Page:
Conservative former Congressman John Fleming was expected to clinch his runoff Saturday over progressive Democrat Dustin Granger to become Louisiana’s state treasurer, helping to complete a Republican sweep of statewide elections this year.
Fleming led Granger with 66% of the vote as of 8:30 p.m., according to incomplete, unofficial totals from the Louisiana Secretary of State. Incumbent treasurer John Schroder ran for governor, unsuccessfully, instead of seeking reelection.
When he takes office Jan. 8, Fleming will be the only statewide elected from north Louisiana. A resident of Minden, he is a physician who represented the Shreveport area in the U.S. House of Representatives from 2009 to 2017. He also owns several Subway franchises.
After leaving Capitol Hill, Fleming joined President Donald Trump’s administration. He worked as a deputy assistant secretary in the U.S. Department of Health and Human Services, assistant secretary for economic development with the U.S. Department of Commerce, and as a White House senior adviser.
As treasurer, Fleming has said he wants to focus on economic development and Louisiana’s property insurance crisis, though the office doesn’t directly oversee programs in those areas.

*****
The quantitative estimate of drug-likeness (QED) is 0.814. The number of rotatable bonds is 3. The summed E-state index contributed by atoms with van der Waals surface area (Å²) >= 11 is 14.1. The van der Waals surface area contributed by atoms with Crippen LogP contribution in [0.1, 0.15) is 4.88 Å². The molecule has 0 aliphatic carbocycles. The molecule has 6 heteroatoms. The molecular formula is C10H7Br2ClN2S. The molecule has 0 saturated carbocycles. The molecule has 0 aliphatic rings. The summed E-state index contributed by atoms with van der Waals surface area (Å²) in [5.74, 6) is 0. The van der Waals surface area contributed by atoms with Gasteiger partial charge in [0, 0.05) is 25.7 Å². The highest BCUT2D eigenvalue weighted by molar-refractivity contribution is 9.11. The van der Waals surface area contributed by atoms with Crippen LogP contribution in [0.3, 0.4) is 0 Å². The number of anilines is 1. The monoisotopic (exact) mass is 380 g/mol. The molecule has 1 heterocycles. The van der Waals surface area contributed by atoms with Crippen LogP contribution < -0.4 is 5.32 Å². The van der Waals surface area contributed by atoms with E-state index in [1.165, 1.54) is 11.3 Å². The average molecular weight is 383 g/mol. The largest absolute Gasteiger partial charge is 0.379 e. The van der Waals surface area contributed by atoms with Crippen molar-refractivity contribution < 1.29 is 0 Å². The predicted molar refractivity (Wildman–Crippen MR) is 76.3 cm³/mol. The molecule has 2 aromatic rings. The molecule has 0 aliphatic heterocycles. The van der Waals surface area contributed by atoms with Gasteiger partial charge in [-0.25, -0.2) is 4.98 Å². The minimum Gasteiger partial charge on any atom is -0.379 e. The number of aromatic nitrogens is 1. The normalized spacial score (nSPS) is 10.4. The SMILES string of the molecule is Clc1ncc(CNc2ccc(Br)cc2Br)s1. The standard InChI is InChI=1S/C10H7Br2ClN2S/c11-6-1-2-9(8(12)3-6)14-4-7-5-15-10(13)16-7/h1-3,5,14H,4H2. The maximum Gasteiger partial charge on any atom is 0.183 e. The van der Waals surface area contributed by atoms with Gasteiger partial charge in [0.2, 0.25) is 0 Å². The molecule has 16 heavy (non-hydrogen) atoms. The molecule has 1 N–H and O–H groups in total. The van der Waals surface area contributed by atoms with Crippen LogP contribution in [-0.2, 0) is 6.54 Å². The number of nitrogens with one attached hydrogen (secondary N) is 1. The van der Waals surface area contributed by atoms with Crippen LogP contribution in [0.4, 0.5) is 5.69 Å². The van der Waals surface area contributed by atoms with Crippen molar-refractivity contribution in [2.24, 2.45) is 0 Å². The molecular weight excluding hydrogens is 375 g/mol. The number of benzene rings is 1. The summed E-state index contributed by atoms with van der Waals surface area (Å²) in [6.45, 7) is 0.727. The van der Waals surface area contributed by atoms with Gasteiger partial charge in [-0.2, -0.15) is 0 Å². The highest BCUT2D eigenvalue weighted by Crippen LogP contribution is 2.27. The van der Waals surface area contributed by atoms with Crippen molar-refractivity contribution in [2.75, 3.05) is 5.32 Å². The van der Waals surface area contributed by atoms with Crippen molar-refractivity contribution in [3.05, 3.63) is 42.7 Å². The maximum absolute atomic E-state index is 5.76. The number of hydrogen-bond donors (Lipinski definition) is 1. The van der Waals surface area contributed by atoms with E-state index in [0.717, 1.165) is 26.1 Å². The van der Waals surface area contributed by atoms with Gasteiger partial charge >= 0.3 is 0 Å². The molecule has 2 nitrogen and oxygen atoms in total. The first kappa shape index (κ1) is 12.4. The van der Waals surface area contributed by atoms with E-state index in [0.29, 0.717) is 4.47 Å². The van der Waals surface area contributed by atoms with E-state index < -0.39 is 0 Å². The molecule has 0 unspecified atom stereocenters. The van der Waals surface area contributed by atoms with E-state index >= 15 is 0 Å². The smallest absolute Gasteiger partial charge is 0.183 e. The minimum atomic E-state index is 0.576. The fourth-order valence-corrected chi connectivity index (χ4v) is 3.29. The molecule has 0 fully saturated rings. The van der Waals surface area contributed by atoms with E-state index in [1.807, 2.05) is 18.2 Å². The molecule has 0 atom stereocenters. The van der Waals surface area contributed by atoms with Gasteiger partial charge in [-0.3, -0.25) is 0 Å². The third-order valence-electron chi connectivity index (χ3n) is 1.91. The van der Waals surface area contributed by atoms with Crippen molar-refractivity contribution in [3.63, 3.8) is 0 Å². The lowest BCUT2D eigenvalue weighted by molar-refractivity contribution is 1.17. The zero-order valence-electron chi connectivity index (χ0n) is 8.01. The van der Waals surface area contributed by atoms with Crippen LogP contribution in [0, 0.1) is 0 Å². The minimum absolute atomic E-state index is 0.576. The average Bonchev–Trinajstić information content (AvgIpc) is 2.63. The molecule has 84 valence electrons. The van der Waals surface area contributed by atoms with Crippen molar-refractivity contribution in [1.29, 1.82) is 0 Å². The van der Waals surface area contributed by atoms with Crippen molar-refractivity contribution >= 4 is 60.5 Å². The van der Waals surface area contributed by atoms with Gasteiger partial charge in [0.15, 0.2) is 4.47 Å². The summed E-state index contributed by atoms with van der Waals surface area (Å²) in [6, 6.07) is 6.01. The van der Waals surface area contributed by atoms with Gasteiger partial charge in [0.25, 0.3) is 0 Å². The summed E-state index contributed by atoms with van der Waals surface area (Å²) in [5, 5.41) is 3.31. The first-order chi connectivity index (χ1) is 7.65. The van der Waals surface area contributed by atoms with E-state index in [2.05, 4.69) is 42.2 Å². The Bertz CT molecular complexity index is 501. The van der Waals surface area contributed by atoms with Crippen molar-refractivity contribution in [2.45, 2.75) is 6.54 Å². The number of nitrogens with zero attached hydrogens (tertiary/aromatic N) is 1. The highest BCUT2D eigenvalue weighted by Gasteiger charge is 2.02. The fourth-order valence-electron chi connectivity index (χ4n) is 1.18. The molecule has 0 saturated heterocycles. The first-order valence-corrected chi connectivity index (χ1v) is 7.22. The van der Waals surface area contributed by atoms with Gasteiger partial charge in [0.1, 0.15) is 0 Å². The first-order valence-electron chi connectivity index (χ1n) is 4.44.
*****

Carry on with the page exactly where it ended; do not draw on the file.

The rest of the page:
“There is no specific authority or role given to the state treasurer” on economic development, Fleming said in an interview with Louisiana Public Broadcasting. “It’s an indirect role, frankly. For the time being, it will have to be a collaboration with the governor and legislature.”
The treasurer is the chair of the State Bond Commission, which manages the government’s borrowing and debt. The seatholder also runs the popular unclaimed property program that helps people access forgotten money, stocks, utility deposits and inheritances.
Perhaps most importantly, the treasurer manages and invests the state’s money and hires the government’s primary financial advisers.
Schroder has steered Louisiana away from using financial firms with environmental, social and governance (ESG) policies that guide their investments. That includes advisers that back renewable energy. Fleming has said he will do the same.
“The so-called renewables are not very competitive,” Fleming said in a previous interview. “Consumers aren’t purchasing renewable vehicles. … They aren’t doing well in the marketplace.”
In the primary election last month, Fleming and Granger beat out a more moderate Republican, state Rep. Scott McKnight, for slots in the runoff.
After Fleming became the only Republican in the race, money from lobbyists and interest groups started pouring in to support his campaign. The Louisiana Association of Business and Industry political action committees gave Fleming $40,000 on Nov. 1. In all, Fleming raised $727,000 to run for treasurer this year, compared with $383,000 Granger’s campaign raised.
Starting next year, the GOP will hold all statewide elected positions in state government for the first time since 2015. Fleming was one of three conservative Republicans elected to statewide positions Saturday. The other two, Liz Murrill and Nancy Landry, won the attorney general and secretary of state races, respectively.